Port Dover Coun. Amy Martin, a member of the Haldimand and Norfolk Board of Health, listens intently as Dr. Shanker Nesathurai, Norfolk and Haldimand’s Medical Officer of Health, shares an update on COVID-19 at Tuesday’s board meeting. – Monte Sonnenberg
Spending an estimated $5 million over the next two years on a “COVID SWAT team” is proving to be a hard sell at the Norfolk and Haldimand Board of Health.
Doubts were expressed Tuesday that the counties’ experience this spring with COVID-19 is an indication of how it will be this fall and winter.
Meanwhile, Vittoria Coun. Chris VanPaassen expressed skepticism that Ontario is experiencing a second wave of the virus despite a daily infection rate recently in the range of 700.
VanPaassen noted that Ontario, at its peak this spring, registered nearly 650 cases in a single day. The curve flattened this summer but has surged recently beyond previous highs.
However, VanPaassen pointed out that the 640 cases on that day in May were based on 6,000 tests. The recent surge to 700, he added, was gleaned from more than 40,000 tests. If the 700 cases are based on a 660 percent increase in testing, VanPaassen asked if the incidence of COVID-19 is really spiking.
VanPaassen also warned the public to take the numbers they hear this winter with a grain of salt. He predicted that many seasonal flu cases will be lumped in with COVID-19 during daily reports. Mild cases of COVID-19 share many of the same symptoms as flu and – because COVID-19 comes from the same family of viruses – the common cold.
“I don’t think anyone gets the regular flu this year,” VanPaassen said. “I think they’re going to get COVID flu instead.”
Dr. Shanker Nesathurai, Norfolk and Haldimand’s Medical Officer of Health, congratulated VanPaassen for his “penetrating” insight on testing, calling him “Professor” and describing his comments as “a wonderful, scientific inference.”
The health team in back of Nesathurai bases its calculation for a 30-member rapid-response team on a worst-case scenario reflecting the busiest days the Haldimand-Norfolk Health Unit experienced this year managing outbreaks at the Anson Place long-term care facility in Hagersville and Scotlynn Group in Vittoria.
Those two outbreaks sickened or forced the quarantine of nearly 500 people. They also accounted for nearly all the 32 fatalities in Haldimand and Norfolk since April.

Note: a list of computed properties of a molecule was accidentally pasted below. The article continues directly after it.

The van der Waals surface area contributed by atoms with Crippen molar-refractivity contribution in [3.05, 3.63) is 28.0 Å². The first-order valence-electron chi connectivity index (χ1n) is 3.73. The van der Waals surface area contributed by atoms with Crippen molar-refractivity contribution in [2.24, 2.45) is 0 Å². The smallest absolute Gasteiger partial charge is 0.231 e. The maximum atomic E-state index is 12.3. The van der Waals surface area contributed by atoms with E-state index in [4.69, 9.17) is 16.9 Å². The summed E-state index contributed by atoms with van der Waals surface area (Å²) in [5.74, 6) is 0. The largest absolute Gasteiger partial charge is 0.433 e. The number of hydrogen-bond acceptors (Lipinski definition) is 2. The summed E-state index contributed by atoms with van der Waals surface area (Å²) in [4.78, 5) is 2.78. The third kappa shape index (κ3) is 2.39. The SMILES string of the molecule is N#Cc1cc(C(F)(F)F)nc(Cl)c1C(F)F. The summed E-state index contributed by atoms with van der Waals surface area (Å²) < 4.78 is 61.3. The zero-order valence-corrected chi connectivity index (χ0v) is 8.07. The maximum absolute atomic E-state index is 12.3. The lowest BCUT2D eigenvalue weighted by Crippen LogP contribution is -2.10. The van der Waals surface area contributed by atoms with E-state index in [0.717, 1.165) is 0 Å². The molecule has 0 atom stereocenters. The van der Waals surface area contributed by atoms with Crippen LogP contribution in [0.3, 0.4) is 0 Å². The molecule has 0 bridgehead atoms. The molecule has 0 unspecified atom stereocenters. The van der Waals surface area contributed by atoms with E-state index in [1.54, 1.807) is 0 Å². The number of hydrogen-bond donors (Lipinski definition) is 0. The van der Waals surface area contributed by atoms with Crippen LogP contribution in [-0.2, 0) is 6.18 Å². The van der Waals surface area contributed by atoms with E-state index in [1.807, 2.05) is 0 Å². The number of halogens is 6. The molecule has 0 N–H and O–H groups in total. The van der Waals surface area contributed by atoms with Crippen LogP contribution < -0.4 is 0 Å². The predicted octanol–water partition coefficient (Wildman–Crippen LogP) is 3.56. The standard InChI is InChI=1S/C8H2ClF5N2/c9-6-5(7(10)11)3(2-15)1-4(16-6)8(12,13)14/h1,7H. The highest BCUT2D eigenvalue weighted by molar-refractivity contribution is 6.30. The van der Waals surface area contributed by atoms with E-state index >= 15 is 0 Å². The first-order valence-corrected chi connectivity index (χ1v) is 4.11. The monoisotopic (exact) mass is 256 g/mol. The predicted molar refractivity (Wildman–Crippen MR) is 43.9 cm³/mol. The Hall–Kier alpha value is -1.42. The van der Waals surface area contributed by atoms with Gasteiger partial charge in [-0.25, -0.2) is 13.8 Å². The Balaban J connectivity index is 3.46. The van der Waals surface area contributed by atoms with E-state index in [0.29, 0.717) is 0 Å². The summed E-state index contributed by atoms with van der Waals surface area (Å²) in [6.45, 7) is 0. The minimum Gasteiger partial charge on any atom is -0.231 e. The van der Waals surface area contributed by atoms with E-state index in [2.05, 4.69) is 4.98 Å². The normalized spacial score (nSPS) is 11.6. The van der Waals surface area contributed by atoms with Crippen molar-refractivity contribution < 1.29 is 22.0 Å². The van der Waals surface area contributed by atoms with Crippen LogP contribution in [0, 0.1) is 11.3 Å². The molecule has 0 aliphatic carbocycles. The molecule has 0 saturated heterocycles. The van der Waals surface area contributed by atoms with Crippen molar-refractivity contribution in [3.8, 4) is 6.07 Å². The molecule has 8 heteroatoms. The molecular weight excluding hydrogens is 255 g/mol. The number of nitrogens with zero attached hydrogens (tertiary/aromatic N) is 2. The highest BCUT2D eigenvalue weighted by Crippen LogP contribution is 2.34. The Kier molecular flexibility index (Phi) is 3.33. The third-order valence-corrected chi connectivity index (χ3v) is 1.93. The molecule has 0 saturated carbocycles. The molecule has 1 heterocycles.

Nesathurai has frequently expressed concern about migrant farm workers grouped together in 600 bunkhouses across the health district. Aside from the super-spreader event at Scotlynn Group, Nesathurai wasn’t able to describe a similar outbreak in an agricultural setting in the health district. Health unit staff, however, has responded to 32 suspicious incidents.
“I think there are enough signals that things are going to get worse,” Nesathurai told the board. “How much worse is something we have to use our best judgment on.”
Haldimand Mayor Ken Hewitt sat in on Tuesday’s meeting. The board was eager to hear from Hewitt because Haldimand council met earlier in the day to consider the COVID response-team report.
Grave concerns and an abundance of caution, Hewitt said, will not help his council sell a three-percent tax hike to Haldimand residents to pay for their share of the new hires. In the absence of persuasive data, Hewitt predicted there would be “tremendous pushback” on the tax increase needed to cover Haldimand’s share.
“Many of the occurrences of the past are unlikely to happen in the future,” Hewitt said. “We’ve learned from that experience.”
Hewitt added that the 493 positive cases registered to date in Haldimand and Norfolk represent only 0.4 percent of the people residing in the health district. He added that – in most every fatality – the virus had help finishing its victims.
Van Paassen suggested a more modest hire of eight to address the stress and burnout issues afflicting the health unit. But ultimately, the report was deferred to allow staff to gather more evidence for a targeted number of new hires.
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